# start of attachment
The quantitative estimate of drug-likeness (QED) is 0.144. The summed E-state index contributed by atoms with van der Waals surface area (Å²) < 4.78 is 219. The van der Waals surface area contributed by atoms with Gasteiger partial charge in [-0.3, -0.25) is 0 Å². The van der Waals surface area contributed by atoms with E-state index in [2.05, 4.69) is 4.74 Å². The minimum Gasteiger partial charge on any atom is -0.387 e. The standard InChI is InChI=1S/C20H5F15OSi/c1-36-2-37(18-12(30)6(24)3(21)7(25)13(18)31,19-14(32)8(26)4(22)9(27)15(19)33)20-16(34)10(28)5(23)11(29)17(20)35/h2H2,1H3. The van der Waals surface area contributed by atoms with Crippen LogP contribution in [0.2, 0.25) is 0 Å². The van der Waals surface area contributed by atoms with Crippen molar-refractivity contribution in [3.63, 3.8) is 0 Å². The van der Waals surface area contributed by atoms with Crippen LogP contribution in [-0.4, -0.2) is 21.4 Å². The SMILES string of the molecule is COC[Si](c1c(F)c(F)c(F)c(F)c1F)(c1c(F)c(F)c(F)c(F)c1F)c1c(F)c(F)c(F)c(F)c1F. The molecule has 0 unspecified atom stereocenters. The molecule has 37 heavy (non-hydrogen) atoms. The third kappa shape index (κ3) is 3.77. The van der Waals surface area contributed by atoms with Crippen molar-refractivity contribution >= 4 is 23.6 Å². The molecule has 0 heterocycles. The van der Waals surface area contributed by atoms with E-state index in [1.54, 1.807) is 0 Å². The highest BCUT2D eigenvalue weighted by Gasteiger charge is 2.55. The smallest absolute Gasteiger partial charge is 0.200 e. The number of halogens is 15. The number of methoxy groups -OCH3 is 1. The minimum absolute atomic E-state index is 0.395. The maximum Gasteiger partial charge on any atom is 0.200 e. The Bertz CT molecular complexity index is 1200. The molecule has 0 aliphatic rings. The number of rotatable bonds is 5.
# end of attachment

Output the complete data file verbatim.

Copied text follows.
The quantitative estimate of drug-likeness (QED) is 0.144. The summed E-state index contributed by atoms with van der Waals surface area (Å²) < 4.78 is 219. The van der Waals surface area contributed by atoms with Gasteiger partial charge in [-0.3, -0.25) is 0 Å². The van der Waals surface area contributed by atoms with E-state index in [2.05, 4.69) is 4.74 Å². The minimum Gasteiger partial charge on any atom is -0.387 e. The standard InChI is InChI=1S/C20H5F15OSi/c1-36-2-37(18-12(30)6(24)3(21)7(25)13(18)31,19-14(32)8(26)4(22)9(27)15(19)33)20-16(34)10(28)5(23)11(29)17(20)35/h2H2,1H3. The van der Waals surface area contributed by atoms with Crippen LogP contribution in [0.2, 0.25) is 0 Å². The van der Waals surface area contributed by atoms with Crippen molar-refractivity contribution in [3.63, 3.8) is 0 Å². The van der Waals surface area contributed by atoms with Crippen LogP contribution in [-0.4, -0.2) is 21.4 Å². The SMILES string of the molecule is COC[Si](c1c(F)c(F)c(F)c(F)c1F)(c1c(F)c(F)c(F)c(F)c1F)c1c(F)c(F)c(F)c(F)c1F. The molecule has 0 unspecified atom stereocenters. The molecule has 37 heavy (non-hydrogen) atoms. The third kappa shape index (κ3) is 3.77. The van der Waals surface area contributed by atoms with Crippen molar-refractivity contribution >= 4 is 23.6 Å². The molecule has 0 heterocycles. The van der Waals surface area contributed by atoms with E-state index in [1.54, 1.807) is 0 Å². The highest BCUT2D eigenvalue weighted by Gasteiger charge is 2.55. The smallest absolute Gasteiger partial charge is 0.200 e. The number of halogens is 15. The number of methoxy groups -OCH3 is 1. The minimum absolute atomic E-state index is 0.395. The maximum Gasteiger partial charge on any atom is 0.200 e. The Bertz CT molecular complexity index is 1200. The molecule has 0 aliphatic rings. The number of rotatable bonds is 5.